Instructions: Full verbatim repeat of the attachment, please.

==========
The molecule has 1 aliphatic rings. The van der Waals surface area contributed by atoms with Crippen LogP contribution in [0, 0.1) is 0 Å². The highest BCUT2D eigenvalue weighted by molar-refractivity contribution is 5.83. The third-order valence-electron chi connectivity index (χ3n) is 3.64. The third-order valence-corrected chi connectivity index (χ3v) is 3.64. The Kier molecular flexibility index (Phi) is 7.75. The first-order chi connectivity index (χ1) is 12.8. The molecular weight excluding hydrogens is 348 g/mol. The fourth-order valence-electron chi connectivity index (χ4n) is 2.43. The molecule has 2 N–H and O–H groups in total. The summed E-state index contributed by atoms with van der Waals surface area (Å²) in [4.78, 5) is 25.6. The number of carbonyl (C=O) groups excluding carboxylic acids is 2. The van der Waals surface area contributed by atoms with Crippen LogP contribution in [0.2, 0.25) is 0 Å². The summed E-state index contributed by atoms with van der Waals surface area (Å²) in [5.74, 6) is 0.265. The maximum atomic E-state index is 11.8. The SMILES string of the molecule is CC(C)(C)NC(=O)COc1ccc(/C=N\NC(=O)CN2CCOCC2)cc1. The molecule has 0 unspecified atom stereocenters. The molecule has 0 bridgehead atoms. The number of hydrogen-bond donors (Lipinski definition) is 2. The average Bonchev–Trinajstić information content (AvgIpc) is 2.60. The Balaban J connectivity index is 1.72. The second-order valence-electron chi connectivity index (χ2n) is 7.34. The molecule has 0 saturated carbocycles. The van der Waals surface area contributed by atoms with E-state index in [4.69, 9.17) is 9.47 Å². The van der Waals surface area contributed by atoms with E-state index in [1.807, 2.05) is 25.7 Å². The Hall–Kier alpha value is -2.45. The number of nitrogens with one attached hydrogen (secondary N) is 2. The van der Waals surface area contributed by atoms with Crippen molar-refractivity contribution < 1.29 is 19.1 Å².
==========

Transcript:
The molecule has 1 aliphatic rings. The van der Waals surface area contributed by atoms with Crippen LogP contribution in [0, 0.1) is 0 Å². The highest BCUT2D eigenvalue weighted by molar-refractivity contribution is 5.83. The third-order valence-electron chi connectivity index (χ3n) is 3.64. The third-order valence-corrected chi connectivity index (χ3v) is 3.64. The Kier molecular flexibility index (Phi) is 7.75. The first-order chi connectivity index (χ1) is 12.8. The molecular weight excluding hydrogens is 348 g/mol. The fourth-order valence-electron chi connectivity index (χ4n) is 2.43. The molecule has 2 N–H and O–H groups in total. The summed E-state index contributed by atoms with van der Waals surface area (Å²) in [4.78, 5) is 25.6. The number of carbonyl (C=O) groups excluding carboxylic acids is 2. The van der Waals surface area contributed by atoms with Crippen LogP contribution in [0.2, 0.25) is 0 Å². The summed E-state index contributed by atoms with van der Waals surface area (Å²) in [5.74, 6) is 0.265. The maximum atomic E-state index is 11.8. The SMILES string of the molecule is CC(C)(C)NC(=O)COc1ccc(/C=N\NC(=O)CN2CCOCC2)cc1. The molecule has 0 unspecified atom stereocenters. The molecule has 0 bridgehead atoms. The number of hydrogen-bond donors (Lipinski definition) is 2. The average Bonchev–Trinajstić information content (AvgIpc) is 2.60. The Balaban J connectivity index is 1.72. The second-order valence-electron chi connectivity index (χ2n) is 7.34. The molecule has 0 saturated carbocycles. The van der Waals surface area contributed by atoms with E-state index in [4.69, 9.17) is 9.47 Å². The van der Waals surface area contributed by atoms with E-state index in [1.807, 2.05) is 25.7 Å². The Hall–Kier alpha value is -2.45. The number of nitrogens with one attached hydrogen (secondary N) is 2. The van der Waals surface area contributed by atoms with Crippen molar-refractivity contribution < 1.29 is 19.1 Å².